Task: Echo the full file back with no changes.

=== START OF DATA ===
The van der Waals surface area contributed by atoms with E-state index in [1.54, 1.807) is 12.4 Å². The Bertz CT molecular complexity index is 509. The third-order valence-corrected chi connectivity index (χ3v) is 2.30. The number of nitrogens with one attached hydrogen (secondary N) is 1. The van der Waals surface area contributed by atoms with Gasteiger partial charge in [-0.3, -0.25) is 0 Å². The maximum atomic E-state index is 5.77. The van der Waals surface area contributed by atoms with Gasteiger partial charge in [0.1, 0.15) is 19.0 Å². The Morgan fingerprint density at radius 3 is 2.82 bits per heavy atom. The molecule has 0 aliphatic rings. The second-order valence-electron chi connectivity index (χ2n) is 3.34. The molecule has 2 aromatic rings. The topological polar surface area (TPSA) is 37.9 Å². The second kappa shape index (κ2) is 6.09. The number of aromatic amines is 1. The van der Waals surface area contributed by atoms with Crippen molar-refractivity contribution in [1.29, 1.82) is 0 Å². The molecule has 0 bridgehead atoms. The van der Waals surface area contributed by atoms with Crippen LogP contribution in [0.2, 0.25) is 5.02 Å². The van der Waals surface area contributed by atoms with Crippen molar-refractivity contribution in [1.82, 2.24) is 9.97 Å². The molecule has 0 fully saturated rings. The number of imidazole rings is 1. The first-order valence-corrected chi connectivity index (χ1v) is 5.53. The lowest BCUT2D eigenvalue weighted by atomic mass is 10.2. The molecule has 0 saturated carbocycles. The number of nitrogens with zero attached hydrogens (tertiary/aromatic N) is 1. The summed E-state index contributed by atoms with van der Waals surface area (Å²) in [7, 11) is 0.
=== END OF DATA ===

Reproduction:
The van der Waals surface area contributed by atoms with E-state index in [1.54, 1.807) is 12.4 Å². The Bertz CT molecular complexity index is 509. The third-order valence-corrected chi connectivity index (χ3v) is 2.30. The number of nitrogens with one attached hydrogen (secondary N) is 1. The van der Waals surface area contributed by atoms with Gasteiger partial charge in [-0.3, -0.25) is 0 Å². The maximum atomic E-state index is 5.77. The van der Waals surface area contributed by atoms with Gasteiger partial charge in [0.1, 0.15) is 19.0 Å². The Morgan fingerprint density at radius 3 is 2.82 bits per heavy atom. The molecule has 0 aliphatic rings. The second-order valence-electron chi connectivity index (χ2n) is 3.34. The molecule has 2 aromatic rings. The topological polar surface area (TPSA) is 37.9 Å². The second kappa shape index (κ2) is 6.09. The number of aromatic amines is 1. The van der Waals surface area contributed by atoms with Crippen molar-refractivity contribution in [1.29, 1.82) is 0 Å². The molecule has 0 bridgehead atoms. The van der Waals surface area contributed by atoms with Crippen LogP contribution in [0.2, 0.25) is 5.02 Å². The van der Waals surface area contributed by atoms with Crippen molar-refractivity contribution in [1.82, 2.24) is 9.97 Å². The molecule has 0 fully saturated rings. The number of imidazole rings is 1. The first-order valence-corrected chi connectivity index (χ1v) is 5.53. The lowest BCUT2D eigenvalue weighted by atomic mass is 10.2. The molecule has 0 saturated carbocycles. The number of nitrogens with zero attached hydrogens (tertiary/aromatic N) is 1. The summed E-state index contributed by atoms with van der Waals surface area (Å²) in [7, 11) is 0.